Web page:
64. "Retention of the Title ‘The Honourable’" (4 December 2014) 127 New Zealand Gazette 1 at 65..
  65. "Judith Collins announces tilt at PM role". The New Zealand Herald . 6 December 2016. Retrieved 18 February 2018.
  66. "Bill English will be next Prime Minister, Judith Collins, Jonathan Coleman stand aside". New Zealand Herald. 8 December 2016. Retrieved 18 February 2018.
  67. "Judith Collins, Simon Bridges, Amy Adams gunning for leader". Newshub . 14 February 2018. Retrieved 18 February 2018.
  68. Tibshraeny, Jenée (14 February 2018). "Don Brash on why Judith Collins is best placed to take on Jacinda Ardern; Michelle Boag on how the party's leadership change will be 'tidy'; and David Farrar on how National's new leader will create its brand". interest.co.nz.
  69. "Duncan Garner: National, want the nuclear option? Pick Judith 'Crusher' Collins". Stuff.co.nz . Fairfax Media Limited. 17 February 2018. Retrieved 17 February 2018.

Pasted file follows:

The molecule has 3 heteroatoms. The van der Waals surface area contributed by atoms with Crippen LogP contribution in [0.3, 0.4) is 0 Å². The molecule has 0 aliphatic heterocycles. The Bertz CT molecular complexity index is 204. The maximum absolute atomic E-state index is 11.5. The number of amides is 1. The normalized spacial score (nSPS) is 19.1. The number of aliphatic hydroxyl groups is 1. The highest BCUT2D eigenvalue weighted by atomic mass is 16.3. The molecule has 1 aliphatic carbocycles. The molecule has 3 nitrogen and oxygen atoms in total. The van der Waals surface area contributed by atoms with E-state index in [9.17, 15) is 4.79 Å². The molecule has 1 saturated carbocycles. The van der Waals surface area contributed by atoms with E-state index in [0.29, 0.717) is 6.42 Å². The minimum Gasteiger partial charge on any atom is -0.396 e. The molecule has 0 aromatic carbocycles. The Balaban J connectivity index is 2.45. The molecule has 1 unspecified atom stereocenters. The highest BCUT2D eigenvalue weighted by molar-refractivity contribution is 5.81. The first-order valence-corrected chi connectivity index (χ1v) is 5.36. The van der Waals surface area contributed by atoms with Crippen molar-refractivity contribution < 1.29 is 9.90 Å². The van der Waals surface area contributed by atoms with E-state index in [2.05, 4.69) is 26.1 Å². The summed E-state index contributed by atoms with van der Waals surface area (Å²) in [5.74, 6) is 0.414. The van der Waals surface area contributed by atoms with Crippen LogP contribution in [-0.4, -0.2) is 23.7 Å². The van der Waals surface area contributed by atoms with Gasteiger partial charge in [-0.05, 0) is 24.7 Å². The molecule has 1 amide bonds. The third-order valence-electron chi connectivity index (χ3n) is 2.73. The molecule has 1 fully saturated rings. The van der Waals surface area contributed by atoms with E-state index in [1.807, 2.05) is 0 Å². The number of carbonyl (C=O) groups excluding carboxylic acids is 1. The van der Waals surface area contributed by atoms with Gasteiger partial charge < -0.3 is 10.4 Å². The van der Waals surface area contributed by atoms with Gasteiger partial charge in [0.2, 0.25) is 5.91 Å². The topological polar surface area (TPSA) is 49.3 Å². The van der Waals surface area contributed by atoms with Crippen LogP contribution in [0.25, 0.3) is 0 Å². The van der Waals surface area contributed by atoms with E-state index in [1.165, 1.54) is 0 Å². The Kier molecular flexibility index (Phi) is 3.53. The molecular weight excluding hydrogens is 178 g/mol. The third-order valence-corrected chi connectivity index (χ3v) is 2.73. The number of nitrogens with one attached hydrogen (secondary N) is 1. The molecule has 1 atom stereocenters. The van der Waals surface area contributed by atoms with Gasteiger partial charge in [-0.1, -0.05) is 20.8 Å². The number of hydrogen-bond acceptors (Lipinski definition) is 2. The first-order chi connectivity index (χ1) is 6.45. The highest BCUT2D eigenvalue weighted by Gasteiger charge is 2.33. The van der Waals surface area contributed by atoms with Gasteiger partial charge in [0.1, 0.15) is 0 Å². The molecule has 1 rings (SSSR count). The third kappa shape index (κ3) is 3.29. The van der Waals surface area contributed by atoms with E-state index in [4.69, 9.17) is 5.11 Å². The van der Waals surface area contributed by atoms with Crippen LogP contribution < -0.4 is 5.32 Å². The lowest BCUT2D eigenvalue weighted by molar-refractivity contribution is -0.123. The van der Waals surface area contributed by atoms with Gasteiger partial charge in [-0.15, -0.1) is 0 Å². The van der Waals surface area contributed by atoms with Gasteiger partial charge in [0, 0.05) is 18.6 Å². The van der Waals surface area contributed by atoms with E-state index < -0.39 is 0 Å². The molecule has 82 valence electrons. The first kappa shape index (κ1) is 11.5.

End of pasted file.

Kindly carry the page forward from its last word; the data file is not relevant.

70. Hosking, Mike (14 February 2018). "Why Judith Collins should be National's next leader". The New Zealand Herald . Retrieved 15 February 2018.
  71. Slater, Cameron (15 February 2018). "Crushin' it". Whale Oil. Retrieved 15 February 2018.
  72. "Judith Collins heir to National Party throne - Chris Trotter, Trish Sherson". Newshub . MediaWorks New Zealand. 14 February 2018. Retrieved 15 February 2018.
  73. Hosking, Mike (20 February 2018). "No contest - Steven Joyce should be National's next leader". The New Zealand Herald . Retrieved 20 February 2018.
  74. Satherley, Dan (25 May 2018). "Judith Collins' role in bringing down Phil Twyford". Newshub . Retrieved 24 May 2018.